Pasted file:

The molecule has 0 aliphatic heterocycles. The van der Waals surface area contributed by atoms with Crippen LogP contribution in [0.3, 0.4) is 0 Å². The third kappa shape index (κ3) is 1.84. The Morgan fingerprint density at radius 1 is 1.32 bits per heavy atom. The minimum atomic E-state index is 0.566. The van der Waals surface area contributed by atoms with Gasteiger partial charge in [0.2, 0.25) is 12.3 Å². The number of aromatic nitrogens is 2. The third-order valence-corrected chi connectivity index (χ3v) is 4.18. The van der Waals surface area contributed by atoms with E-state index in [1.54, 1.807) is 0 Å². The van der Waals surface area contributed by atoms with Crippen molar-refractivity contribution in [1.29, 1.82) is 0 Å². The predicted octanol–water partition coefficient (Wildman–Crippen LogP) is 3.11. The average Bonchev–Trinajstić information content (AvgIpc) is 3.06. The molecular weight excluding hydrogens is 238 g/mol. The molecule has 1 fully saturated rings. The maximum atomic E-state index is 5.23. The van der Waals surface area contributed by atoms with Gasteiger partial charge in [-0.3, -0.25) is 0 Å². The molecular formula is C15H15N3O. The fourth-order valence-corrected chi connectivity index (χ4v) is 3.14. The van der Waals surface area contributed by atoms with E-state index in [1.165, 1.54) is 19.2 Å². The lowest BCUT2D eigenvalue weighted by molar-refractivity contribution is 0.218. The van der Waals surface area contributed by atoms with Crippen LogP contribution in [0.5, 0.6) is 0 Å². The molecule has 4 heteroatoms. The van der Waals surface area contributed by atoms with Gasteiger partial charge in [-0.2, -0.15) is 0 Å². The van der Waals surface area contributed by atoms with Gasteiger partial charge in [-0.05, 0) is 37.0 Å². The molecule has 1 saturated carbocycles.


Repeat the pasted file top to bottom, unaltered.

The molecule has 0 aliphatic heterocycles. The van der Waals surface area contributed by atoms with Crippen LogP contribution in [0.3, 0.4) is 0 Å². The third kappa shape index (κ3) is 1.84. The Morgan fingerprint density at radius 1 is 1.32 bits per heavy atom. The minimum atomic E-state index is 0.566. The van der Waals surface area contributed by atoms with Gasteiger partial charge in [0.2, 0.25) is 12.3 Å². The number of aromatic nitrogens is 2. The third-order valence-corrected chi connectivity index (χ3v) is 4.18. The van der Waals surface area contributed by atoms with E-state index in [1.54, 1.807) is 0 Å². The van der Waals surface area contributed by atoms with Crippen molar-refractivity contribution in [1.29, 1.82) is 0 Å². The predicted octanol–water partition coefficient (Wildman–Crippen LogP) is 3.11. The average Bonchev–Trinajstić information content (AvgIpc) is 3.06. The molecular weight excluding hydrogens is 238 g/mol. The molecule has 1 fully saturated rings. The maximum atomic E-state index is 5.23. The van der Waals surface area contributed by atoms with Gasteiger partial charge in [-0.3, -0.25) is 0 Å². The molecular formula is C15H15N3O. The fourth-order valence-corrected chi connectivity index (χ4v) is 3.14. The van der Waals surface area contributed by atoms with E-state index in [1.165, 1.54) is 19.2 Å². The lowest BCUT2D eigenvalue weighted by molar-refractivity contribution is 0.218. The van der Waals surface area contributed by atoms with Crippen LogP contribution in [0.5, 0.6) is 0 Å². The molecule has 4 heteroatoms. The van der Waals surface area contributed by atoms with Gasteiger partial charge in [-0.2, -0.15) is 0 Å². The van der Waals surface area contributed by atoms with Gasteiger partial charge in [-0.05, 0) is 37.0 Å². The molecule has 1 saturated carbocycles.